A true community councillor

By Sean Car

When CBD News’s sister publication Docklands News ran Jamal Hakim’s image on the front page of its September 2020 edition ahead of last year’s City of Melbourne council elections, he really would have liked his chances! 

And sure enough, the long-term Docklands resident, multicultural campaigner and managing director of a national health not-for-profit defied the odds and snuck into one of the nine coveted councillor positions … not that we’re suggesting our help had anything to do with his success! 

Off the back of some clever preferences with other like-minded resident candidates and an “open and honest” dialogue with the rest of the field, Mr Hakim said he had always remained optimistic about his chances. 

“I take things in my stride, I guess,” he said. “I’m the kind of person that leaves myself open to all possibilities. So, part of me did feel optimistic. But at the same time, I was realistic that it’s the first time I’m running and I’m an unknown character.”

“I went into the preference discussions the same way I would any other negotiation, which is to align from a values perspective. Have those conversations, be really honest and look at the policies of the other candidates.”

“My goal was to work with the other resident candidates to say, let’s get an independent resident on council. It doesn’t matter who it is.”

Mr Hakim is one of six new faces on the council and his election to the City of Melbourne should come as welcome news to local residents throughout the municipality, given his pledge to carry his own lived experience into the role. 

Not only has he lived in Docklands for more than 10 years, his professional experience working with Democracy in Colour, Marie Stopes and previously with Midsumma Festival means community will be central to his approach as a councillor. 

Having been assigned the Creative Melbourne portfolio and deputy lead on the Health, Wellbeing and Belonging portfolio, he told CBD News that he was passionate about promoting multiculturalism, safety and deliberative government in our city.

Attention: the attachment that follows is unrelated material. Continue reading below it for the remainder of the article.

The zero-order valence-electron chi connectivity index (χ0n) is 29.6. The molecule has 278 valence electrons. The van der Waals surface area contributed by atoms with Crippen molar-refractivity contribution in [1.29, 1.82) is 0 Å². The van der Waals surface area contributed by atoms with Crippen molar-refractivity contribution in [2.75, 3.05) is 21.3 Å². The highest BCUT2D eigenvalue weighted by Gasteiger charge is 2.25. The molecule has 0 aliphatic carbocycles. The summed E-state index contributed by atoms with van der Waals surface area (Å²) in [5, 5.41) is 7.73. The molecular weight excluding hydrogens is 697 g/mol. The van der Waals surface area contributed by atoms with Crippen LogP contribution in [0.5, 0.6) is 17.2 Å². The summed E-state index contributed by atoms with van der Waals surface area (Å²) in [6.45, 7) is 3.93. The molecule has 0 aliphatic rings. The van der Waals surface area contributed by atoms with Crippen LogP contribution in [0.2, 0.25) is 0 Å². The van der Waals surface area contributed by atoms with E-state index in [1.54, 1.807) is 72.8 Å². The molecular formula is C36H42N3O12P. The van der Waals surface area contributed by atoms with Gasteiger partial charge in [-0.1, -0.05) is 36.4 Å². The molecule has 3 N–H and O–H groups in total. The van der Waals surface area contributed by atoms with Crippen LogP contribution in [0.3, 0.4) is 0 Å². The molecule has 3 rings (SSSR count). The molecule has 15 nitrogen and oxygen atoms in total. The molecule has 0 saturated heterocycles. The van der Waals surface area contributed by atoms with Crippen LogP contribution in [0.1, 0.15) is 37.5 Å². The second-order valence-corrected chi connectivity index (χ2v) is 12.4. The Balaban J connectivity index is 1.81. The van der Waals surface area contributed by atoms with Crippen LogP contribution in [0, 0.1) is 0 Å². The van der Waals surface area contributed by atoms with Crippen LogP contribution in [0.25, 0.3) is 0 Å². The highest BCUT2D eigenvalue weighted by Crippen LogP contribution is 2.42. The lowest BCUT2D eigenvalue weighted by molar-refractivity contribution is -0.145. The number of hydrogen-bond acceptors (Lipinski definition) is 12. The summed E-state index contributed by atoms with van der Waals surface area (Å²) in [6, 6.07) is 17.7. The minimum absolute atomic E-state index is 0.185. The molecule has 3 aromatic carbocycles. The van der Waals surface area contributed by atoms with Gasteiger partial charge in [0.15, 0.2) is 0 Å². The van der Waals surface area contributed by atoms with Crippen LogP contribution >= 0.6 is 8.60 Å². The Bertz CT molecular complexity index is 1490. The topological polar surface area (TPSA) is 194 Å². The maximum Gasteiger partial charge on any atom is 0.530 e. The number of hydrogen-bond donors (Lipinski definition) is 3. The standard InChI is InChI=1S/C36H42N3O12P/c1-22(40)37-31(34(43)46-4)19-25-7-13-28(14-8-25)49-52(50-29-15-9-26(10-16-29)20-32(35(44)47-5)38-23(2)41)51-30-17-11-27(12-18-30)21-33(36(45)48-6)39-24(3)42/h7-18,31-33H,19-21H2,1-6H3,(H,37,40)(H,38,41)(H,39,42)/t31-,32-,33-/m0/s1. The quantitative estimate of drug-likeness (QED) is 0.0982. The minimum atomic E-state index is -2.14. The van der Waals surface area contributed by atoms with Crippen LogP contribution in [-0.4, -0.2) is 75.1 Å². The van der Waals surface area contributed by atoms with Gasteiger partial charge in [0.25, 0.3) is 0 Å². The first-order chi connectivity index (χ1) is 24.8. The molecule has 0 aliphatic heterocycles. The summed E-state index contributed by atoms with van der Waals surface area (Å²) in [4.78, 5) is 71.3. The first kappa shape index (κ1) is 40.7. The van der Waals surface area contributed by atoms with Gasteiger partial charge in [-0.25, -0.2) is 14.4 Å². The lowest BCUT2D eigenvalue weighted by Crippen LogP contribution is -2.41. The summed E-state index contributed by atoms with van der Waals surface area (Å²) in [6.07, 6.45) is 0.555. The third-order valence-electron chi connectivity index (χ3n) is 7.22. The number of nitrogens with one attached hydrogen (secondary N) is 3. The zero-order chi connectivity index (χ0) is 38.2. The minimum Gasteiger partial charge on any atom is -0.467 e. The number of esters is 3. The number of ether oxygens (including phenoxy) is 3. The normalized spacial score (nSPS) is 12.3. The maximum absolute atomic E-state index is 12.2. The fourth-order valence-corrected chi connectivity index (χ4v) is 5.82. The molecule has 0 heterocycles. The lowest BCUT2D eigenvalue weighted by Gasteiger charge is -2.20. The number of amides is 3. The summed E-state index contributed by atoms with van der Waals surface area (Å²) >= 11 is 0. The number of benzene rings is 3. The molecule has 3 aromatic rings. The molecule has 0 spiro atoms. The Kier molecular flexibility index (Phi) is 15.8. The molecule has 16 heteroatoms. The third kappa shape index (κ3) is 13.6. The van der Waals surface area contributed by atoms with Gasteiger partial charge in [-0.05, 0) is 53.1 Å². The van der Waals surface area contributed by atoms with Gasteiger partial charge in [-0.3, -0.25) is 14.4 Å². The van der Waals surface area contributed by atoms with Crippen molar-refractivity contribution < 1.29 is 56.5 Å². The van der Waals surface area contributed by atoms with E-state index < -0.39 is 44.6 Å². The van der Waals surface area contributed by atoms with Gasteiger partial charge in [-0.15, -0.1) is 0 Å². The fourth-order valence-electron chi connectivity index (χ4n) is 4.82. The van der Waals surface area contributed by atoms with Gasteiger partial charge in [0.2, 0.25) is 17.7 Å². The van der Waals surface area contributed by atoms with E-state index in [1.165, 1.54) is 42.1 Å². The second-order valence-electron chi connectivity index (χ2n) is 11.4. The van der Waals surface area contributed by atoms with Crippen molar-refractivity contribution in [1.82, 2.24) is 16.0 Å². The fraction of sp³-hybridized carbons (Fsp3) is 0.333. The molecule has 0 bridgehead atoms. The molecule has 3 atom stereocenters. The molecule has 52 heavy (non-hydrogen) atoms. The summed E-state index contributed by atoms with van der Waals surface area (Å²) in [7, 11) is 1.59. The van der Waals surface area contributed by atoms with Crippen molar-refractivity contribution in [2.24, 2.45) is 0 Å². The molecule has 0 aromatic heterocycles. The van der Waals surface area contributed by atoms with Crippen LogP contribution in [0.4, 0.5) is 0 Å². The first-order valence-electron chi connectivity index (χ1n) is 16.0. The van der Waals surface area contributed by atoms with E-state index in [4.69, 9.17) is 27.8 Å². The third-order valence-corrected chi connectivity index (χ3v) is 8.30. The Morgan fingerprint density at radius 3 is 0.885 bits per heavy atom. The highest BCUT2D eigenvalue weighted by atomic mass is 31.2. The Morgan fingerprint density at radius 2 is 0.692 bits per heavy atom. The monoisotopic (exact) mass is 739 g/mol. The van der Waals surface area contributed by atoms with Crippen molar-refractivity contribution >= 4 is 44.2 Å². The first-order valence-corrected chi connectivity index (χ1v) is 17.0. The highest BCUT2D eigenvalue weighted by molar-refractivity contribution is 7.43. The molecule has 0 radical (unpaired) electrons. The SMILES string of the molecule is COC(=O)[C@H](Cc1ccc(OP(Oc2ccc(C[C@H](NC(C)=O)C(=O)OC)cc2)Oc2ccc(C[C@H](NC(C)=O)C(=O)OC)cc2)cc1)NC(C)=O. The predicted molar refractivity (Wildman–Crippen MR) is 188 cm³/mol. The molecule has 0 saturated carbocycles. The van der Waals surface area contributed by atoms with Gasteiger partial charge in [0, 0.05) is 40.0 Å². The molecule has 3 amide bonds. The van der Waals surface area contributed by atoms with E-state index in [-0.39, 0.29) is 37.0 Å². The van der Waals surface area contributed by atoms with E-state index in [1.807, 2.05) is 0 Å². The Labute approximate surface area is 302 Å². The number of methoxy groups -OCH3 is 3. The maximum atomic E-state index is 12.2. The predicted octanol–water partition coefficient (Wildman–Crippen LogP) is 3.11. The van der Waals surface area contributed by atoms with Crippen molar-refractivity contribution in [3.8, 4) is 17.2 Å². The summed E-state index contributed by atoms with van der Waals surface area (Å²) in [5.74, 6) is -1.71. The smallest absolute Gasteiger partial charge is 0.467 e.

“I think safety in the city is a really big issue because it underpins everything,” he said. 

“People feel less safe in the City of Melbourne year on year and that’s probably because we’re not understanding what safety encompasses – it’s emotional, psychological, cultural, accessibility, environmental and all sorts of things.”

“Deliberative government is also something that I’m really interested in. We really need to create a way of collaboration that takes into account our community in all of its forms.”

“About 70 per cent of the recommendations from deliberative processes in Scotland are enacted. I think when you have that you have a more engaged community. You have to represent community realistically and be able to show representation within council.”

While Jamal’s life is about to get a whole lot busier as a councillor, he is no stranger to a full workload having only recently completed his Juris Doctor (JD) at RMIT University so expect him to take the juggle in his stride! 

He said that the combined fresh talent of fellow new councillors Jason Chang, Olivia Ball, Elizabeth Doidge, Davydd Griffiths and Roshena Campbell, with the experience of Lord Mayor Sally Capp, Deputy Lord Mayor Nicholas Reece and councillors Kevin Louey, Rohan Leppert and Phil Le Liu placed the group in good stead for a productive and pragmatic council term. 

“What’s really terrific about this council, and I can say this confidently, after meeting and sitting down with everyone individually is that we really got to know each other and we all set some ground rules around our behaviours and how we want to engage together,” he said.

“What came from that was that we have a bunch of councillors who don’t necessarily agree on everything, but they agree on the way we want to interact. Everyone wants to go into this in a way that is positive and be soft on people and hard on issues.”

“All eyes will be on council post-pandemic and I think everyone is conscious of that fact in that whatever we do in this term will have implications for years and years to come – similar to what happened with Postcode 3000 and some of the other major changes in Melbourne.”

“What we do with a city that is really changing in terms of how communities and businesses interact and how people’s livelihoods are going to be impacted is going to be a challenge, but an opportunity to do things better.”

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